Alienating our allies

Apparently, Russian President Valdimir Putin and French Foreign Minister Huber Vedrine are with the terrorists. In an interview with The Wall Street Journal, Putin warned President George W. Bush against acting unilaterally against Iraq. Vedrine called the U.S. approach “simplistic.” Their voices are part of a growing chorus of foreign leaders urging the United States to temper its bloodlust against Bush’s so-called “axis of evil.”

Both Bush and Secretary of State Colin Powell have backed away only slightly from the condemnation of Iraq, Iran and North Korea introduced during the State of the Union address. But Bush and Powell continue to issue strong warnings to Iraqi President Saddam Hussein. These warnings come much to the consternation of Putin and other world leaders.

The threats against Iran and North Korea have waned as the international coalition so supportive of U.S. military efforts in Afghanistan has withdrawn its backing.

Putin urges following traditional diplomatic channels such as the United Nations to solve any problems the United States might have with Iraq. Putin’s solutions consider the long-term results of military action in a highly unstable region. Evidence of the challenges faced when replacing a government have already emerged in Afghanistan, and U.S. allies, more concerned with global stability than revenge, recognize this.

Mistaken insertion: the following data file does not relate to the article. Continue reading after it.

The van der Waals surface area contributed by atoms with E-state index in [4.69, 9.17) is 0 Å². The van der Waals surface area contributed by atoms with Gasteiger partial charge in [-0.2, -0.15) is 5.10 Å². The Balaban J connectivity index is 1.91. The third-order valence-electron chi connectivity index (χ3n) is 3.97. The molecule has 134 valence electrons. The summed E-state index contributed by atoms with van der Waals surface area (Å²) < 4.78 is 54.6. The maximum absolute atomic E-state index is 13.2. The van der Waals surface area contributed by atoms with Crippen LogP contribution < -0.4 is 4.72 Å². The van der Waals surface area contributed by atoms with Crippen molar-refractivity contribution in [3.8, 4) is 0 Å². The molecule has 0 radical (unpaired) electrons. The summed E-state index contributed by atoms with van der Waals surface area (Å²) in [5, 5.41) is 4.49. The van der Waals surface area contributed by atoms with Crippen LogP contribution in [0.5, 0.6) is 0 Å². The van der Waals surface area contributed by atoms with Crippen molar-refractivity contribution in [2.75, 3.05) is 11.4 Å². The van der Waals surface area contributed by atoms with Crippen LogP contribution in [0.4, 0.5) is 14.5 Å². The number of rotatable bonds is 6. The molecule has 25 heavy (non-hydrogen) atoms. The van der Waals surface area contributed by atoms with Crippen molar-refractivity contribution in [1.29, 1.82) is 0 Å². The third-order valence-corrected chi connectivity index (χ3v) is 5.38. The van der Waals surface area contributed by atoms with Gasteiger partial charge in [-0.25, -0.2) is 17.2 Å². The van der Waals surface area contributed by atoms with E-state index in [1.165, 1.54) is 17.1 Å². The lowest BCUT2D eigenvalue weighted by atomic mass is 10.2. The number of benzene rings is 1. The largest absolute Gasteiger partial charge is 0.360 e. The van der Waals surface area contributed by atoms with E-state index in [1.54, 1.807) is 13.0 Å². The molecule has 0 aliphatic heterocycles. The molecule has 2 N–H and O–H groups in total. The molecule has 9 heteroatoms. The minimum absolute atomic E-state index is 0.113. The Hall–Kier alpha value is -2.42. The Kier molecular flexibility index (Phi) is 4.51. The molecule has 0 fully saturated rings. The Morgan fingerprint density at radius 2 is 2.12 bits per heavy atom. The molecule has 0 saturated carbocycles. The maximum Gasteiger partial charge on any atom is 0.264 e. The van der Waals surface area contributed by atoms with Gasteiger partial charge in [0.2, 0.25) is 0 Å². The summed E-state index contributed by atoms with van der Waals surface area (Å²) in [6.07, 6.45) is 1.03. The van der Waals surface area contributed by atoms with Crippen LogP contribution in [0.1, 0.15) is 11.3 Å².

Bush’s goal to establish a multilateral group to rid the world of governments hostile to the United States seems to have backfired. Efforts to categorize foreign nations as either supportive of terrorism or opposed were recognized as the United States seeking to impose its own will on the world.

As the president and his administration examine strategies for ousting Hussein, considering diplomatic options that incorporate global support is the best course of action. Foreign nations remain sympathetic to U.S. concerns, and rather than ignoring their sympathies, the United States must utilize this support.

In the early months of his presidency, Bush indicated his administration would pursue the foreign policy of a unilateralist and his true colors might finally emerge. Bush and his administration must resist these leanings and continue to seek support of the international community for its actions. Otherwise, all the coalition-building efforts made by the president will have been for naught.